The ul­ti­mate pa­triot

Colin Kaeper­nick shows true pa­tri­o­tism in high­light­ing what he sees as an Amer­i­can wrong

Baltimore Sun - - COMMENTARY - E.R. Shipp E.R. Shipp, a Pulitzer Prize win­ner for commentary, is the jour­nal­ist in res­i­dence at Mor­gan State Univer­sity’s School of Global Jour­nal­ism and Com­mu­ni­ca­tion. Her col­umn runs ev­ery other Wed­nes­day. Email:

When last I looked, this was still the United States of Amer­ica, a coun­try that came into be­ing af­ter lead­ers of the Amer­i­can colonies dis­sented from the poli­cies of Eng­land, the mother coun­try. Dis­sent de­fined us. And yet a very pub­lic act of dis­obey­ing au­thor­ity deemed wrong is now be­ing char­ac­ter­ized by masses of not-sow­ell-in­formed peo­ple as the ul­ti­mate act of dis­loy­alty.

Please, lend me your ear — es­pe­cially those of you who have been join­ing the bul­ly­ing squad dump­ing all over Colin Kaeper­nick, the San Fran­cisco 49ers foot­ball player who re­fused to stand for the na­tional an­them to protest po­lice mis­treat­ment of black peo­ple in par­tic­u­lar. I’m talk­ing as well to those of you who know peo­ple who are ques­tion­ing his pa­tri­o­tism and even de­mand­ing that he re­lin­quish his cit­i­zen­ship.

Dis­sent and protest, my fel­low Amer­i­cans, is in the very DNA of this coun­try.

In case you have not looked at the Dec­la­ra­tion of In­de­pen­dence in a while, it be­gins this way: “When, in the course of hu­man­events, it be­comes nec­es­sary for one peo­ple to dis­solve the po­lit­i­cal bonds which have con­nected them with an­other, and to as­sume among the pow­ers of the earth, the sep­a­rate and equal sta­tion to which the laws of na­ture and of na­ture’s God en­ti­tle them, a de­cent re­spect to the opin­ions of mankind re­quires that they should de­clare the causes which im­pel them to the sep­a­ra­tion.” Be­fore lay­ing out their case against King Ge­orge III, the drafters of the dec­la­ra­tion, wrote: “[W]hen a long train of abuses and usurpa­tions … evinces a de­sign to re­duce them un­der ab­so­lute despo­tism, it is their right, it is their duty, to throw off such gov­ern­ment, and to pro­vide new guards for their fu­ture se­cu­rity.”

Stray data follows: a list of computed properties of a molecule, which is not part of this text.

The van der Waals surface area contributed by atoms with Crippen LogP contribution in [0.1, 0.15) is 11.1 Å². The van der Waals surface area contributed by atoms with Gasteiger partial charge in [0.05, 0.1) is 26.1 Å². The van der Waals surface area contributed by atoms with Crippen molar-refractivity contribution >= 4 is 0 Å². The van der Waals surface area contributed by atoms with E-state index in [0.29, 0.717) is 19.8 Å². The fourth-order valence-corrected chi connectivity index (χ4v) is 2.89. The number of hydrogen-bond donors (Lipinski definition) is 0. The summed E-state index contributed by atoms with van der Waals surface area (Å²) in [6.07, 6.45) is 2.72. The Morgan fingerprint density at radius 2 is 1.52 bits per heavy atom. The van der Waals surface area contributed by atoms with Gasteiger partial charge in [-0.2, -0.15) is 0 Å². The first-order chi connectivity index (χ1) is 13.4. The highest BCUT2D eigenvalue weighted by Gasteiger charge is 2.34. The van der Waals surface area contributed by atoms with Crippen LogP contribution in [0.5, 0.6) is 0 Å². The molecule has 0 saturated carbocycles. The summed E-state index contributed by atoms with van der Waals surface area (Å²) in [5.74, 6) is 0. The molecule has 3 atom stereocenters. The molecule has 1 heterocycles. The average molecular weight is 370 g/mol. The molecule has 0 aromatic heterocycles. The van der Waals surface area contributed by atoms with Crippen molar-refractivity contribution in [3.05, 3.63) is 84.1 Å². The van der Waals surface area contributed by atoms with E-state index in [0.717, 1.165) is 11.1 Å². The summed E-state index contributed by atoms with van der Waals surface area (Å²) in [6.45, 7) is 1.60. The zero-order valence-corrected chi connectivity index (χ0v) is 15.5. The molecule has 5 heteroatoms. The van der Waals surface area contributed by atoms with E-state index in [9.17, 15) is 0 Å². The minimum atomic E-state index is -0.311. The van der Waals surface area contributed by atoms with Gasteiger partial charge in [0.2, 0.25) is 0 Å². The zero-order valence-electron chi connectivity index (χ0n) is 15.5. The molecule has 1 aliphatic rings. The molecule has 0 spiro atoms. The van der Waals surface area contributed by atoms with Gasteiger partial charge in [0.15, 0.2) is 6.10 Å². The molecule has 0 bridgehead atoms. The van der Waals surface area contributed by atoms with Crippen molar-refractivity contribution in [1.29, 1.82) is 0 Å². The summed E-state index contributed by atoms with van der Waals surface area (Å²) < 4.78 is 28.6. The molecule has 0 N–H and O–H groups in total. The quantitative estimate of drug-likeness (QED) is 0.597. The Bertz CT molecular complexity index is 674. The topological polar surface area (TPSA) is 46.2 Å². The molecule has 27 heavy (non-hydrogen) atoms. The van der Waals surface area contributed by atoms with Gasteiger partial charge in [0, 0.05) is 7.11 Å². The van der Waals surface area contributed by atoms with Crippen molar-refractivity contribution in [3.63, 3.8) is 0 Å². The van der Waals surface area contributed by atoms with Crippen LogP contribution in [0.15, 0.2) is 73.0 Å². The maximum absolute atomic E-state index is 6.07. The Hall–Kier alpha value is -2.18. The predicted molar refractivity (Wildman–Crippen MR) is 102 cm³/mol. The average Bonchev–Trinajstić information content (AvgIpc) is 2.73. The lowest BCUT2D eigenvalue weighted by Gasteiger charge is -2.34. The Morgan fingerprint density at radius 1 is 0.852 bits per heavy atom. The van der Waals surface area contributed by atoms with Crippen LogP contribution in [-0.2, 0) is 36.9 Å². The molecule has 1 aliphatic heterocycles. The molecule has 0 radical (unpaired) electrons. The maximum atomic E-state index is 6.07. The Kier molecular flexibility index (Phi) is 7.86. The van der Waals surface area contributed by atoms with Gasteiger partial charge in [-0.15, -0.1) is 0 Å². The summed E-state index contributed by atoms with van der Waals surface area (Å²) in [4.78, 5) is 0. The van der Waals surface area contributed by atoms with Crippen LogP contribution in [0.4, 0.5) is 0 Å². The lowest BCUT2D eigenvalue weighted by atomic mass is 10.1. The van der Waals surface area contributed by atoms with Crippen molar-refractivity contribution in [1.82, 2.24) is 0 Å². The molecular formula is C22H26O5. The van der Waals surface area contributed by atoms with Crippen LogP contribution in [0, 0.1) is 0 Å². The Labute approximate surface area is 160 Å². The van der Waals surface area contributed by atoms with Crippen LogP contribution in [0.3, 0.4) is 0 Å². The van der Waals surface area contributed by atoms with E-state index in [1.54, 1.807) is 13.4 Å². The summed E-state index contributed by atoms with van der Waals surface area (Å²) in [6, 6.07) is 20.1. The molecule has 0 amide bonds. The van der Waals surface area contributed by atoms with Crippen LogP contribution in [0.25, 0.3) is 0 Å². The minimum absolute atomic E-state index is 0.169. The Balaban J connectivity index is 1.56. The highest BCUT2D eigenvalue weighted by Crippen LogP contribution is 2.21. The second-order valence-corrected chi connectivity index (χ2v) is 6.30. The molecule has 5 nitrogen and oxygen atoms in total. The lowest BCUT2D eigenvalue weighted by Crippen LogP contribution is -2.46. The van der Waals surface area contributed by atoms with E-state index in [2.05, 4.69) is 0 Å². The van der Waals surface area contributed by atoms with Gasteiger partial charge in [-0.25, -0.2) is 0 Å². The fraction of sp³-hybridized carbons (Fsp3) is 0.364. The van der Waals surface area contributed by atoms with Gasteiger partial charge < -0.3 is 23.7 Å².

The colonists, these proto-Amer­i­cans, were ticked off with King Ge­orge and his way of con­trol­ling their lives from across the ocean. Their protest led to a dec­la­ra­tion of in­de­pen­dence, a war, the cre­ation of the United States and the adop­tion of a Con­sti­tu­tion that lays out our rules of en­gage­ment with each other, with the na­tion and with the world.

In case you have not looked at the First San Fran­cisco 49ers quar­ter­back Colin Kaeper­nick, mid­dle, sits dur­ing the na­tional an­them be­fore an NFL pre­sea­son game against the San Diego Charg­ers on Thurs­day. Amend­ment to that Con­sti­tu­tion in a while, it says: “Congress shall make no law re­spect­ing an es­tab­lish­ment of re­li­gion, or pro­hibit­ing the free ex­er­cise thereof; or abridg­ing the free­dom of speech, or of the press; or the right of the peo­ple peace­ably to as­sem­ble, and to pe­ti­tion the gov­ern­ment for a re­dress of griev­ances.” The gov­ern­ment can­not con­trol our thoughts or speech or pro­hibit us from protest­ing. If the gov­ern­ment can­not take away these rights, then cer­tainly we can­not do that to each other.

The Amer­i­can way, or so we civ­i­lized peo­ple have told our­selves for more than 200 years, is em­bod­ied in a quote at­trib­uted to Voltaire, the French philoso­pher: “I dis­ap­prove of what you say, but I will de­fend to the death your right to say it.” As the late Wil­liam F. Buck­ley, a con­ser­va­tive ex­traor­di­naire, wrote: “We are so con­cerned to flat­ter the ma­jor­ity that we lose sight of how ev­ery of­ten it is nec­es­sary, in or­der to pre­serve free­dom for the mi­nor­ity, let alone for the in­di­vid­ual, to face that ma­jor­ity down.”

Colin Kaeper­nick is fac­ing down what sounds like a ma­jor­ity in foot­ball sta­di­ums and on sports talk ra­dio and other places where even the un­in­formed have a right to dis­play that de­fi­ciency. As no less an au­thor­ity than Pres­i­dent Barack Obama, a con­sti­tu­tional law scholar, said the other day, Mr. Kaeper­nick is “ex­er­cis­ing his con­sti­tu­tional right to make a state­ment” and he “cares about some real le­git­i­mate is­sues that have to be talked about.”

Mr. Kaeper­nick is the ul­ti­mate pa­triot, car­ing enough about his very flawed na­tion to call it out for its fail­ings and sham­ing the rest of us into en­gag­ing with the is­sues he raises, in­clud­ing:

Why is any­one ob­li­gated to demon­strate pa­tri­o­tism by stand­ing for the play­ing of the na­tional an­them at sport­ing events (un­less they con­ve­niently slip away for a potty break or the con­ces­sion stand)?

What ex­actly are the lyrics of the “Star-Span­gled Ban­ner” cel­e­brat­ing? (Check out that third stanza.)

Why are there such dis­par­i­ties in the way black and brown peo­ple are treated by many po­lice of­fi­cers all over the coun­try?

Some veter­ans, some ath­letes and some hip-hop artists have risen to Mr. Kaeper­nick’s de­fense and taken mea­sures of sol­i­dar­ity. They get it. This is the United States of Amer­ica, not some two-bit dic­ta­tor­ship.

The line of peo­ple af­firm­ing Mr. Kaeper­nick’s right to protest should grow by at least one to­day: You, my fel­low Amer­i­can.



Newspapers in English

Newspapers from USA

© PressReader. All rights reserved.